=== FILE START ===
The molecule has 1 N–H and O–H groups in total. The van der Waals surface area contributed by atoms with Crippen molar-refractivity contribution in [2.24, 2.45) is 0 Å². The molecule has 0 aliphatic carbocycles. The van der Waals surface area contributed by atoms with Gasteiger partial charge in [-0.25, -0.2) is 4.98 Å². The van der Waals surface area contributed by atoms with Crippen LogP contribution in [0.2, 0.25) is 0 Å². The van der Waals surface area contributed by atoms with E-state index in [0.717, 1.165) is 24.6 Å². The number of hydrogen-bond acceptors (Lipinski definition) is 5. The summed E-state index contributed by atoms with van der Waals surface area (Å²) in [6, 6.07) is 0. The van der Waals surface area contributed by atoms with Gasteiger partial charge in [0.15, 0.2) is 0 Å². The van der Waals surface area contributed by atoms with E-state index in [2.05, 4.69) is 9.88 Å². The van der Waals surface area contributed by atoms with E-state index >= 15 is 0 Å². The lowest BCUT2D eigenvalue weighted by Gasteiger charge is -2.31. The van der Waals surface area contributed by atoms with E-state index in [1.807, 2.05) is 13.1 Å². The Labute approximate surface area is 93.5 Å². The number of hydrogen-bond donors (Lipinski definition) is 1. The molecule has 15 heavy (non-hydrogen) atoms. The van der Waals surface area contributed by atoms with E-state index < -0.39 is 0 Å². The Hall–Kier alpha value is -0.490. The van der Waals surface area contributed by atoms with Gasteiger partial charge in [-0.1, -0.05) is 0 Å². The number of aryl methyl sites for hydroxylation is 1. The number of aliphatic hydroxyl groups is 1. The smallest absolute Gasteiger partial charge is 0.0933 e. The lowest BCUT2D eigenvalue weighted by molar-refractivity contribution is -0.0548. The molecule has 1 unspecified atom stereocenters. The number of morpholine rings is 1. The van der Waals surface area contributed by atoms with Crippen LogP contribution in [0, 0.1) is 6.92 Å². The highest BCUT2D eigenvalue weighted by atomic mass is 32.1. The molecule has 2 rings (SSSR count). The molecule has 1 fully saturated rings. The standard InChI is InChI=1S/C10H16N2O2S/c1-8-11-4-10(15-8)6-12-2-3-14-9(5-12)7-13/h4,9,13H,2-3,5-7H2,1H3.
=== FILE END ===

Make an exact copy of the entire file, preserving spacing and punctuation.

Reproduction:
The molecule has 1 N–H and O–H groups in total. The van der Waals surface area contributed by atoms with Crippen molar-refractivity contribution in [2.24, 2.45) is 0 Å². The molecule has 0 aliphatic carbocycles. The van der Waals surface area contributed by atoms with Gasteiger partial charge in [-0.25, -0.2) is 4.98 Å². The van der Waals surface area contributed by atoms with Crippen LogP contribution in [0.2, 0.25) is 0 Å². The van der Waals surface area contributed by atoms with E-state index in [0.717, 1.165) is 24.6 Å². The number of hydrogen-bond acceptors (Lipinski definition) is 5. The summed E-state index contributed by atoms with van der Waals surface area (Å²) in [6, 6.07) is 0. The van der Waals surface area contributed by atoms with Gasteiger partial charge in [0.15, 0.2) is 0 Å². The van der Waals surface area contributed by atoms with E-state index in [2.05, 4.69) is 9.88 Å². The van der Waals surface area contributed by atoms with E-state index >= 15 is 0 Å². The lowest BCUT2D eigenvalue weighted by Gasteiger charge is -2.31. The van der Waals surface area contributed by atoms with E-state index in [1.807, 2.05) is 13.1 Å². The Labute approximate surface area is 93.5 Å². The number of hydrogen-bond donors (Lipinski definition) is 1. The molecule has 15 heavy (non-hydrogen) atoms. The van der Waals surface area contributed by atoms with E-state index < -0.39 is 0 Å². The Hall–Kier alpha value is -0.490. The van der Waals surface area contributed by atoms with Gasteiger partial charge in [-0.1, -0.05) is 0 Å². The number of aryl methyl sites for hydroxylation is 1. The number of aliphatic hydroxyl groups is 1. The smallest absolute Gasteiger partial charge is 0.0933 e. The lowest BCUT2D eigenvalue weighted by molar-refractivity contribution is -0.0548. The molecule has 1 unspecified atom stereocenters. The number of morpholine rings is 1. The van der Waals surface area contributed by atoms with Crippen LogP contribution in [0, 0.1) is 6.92 Å². The highest BCUT2D eigenvalue weighted by atomic mass is 32.1. The molecule has 2 rings (SSSR count). The molecule has 1 fully saturated rings. The standard InChI is InChI=1S/C10H16N2O2S/c1-8-11-4-10(15-8)6-12-2-3-14-9(5-12)7-13/h4,9,13H,2-3,5-7H2,1H3.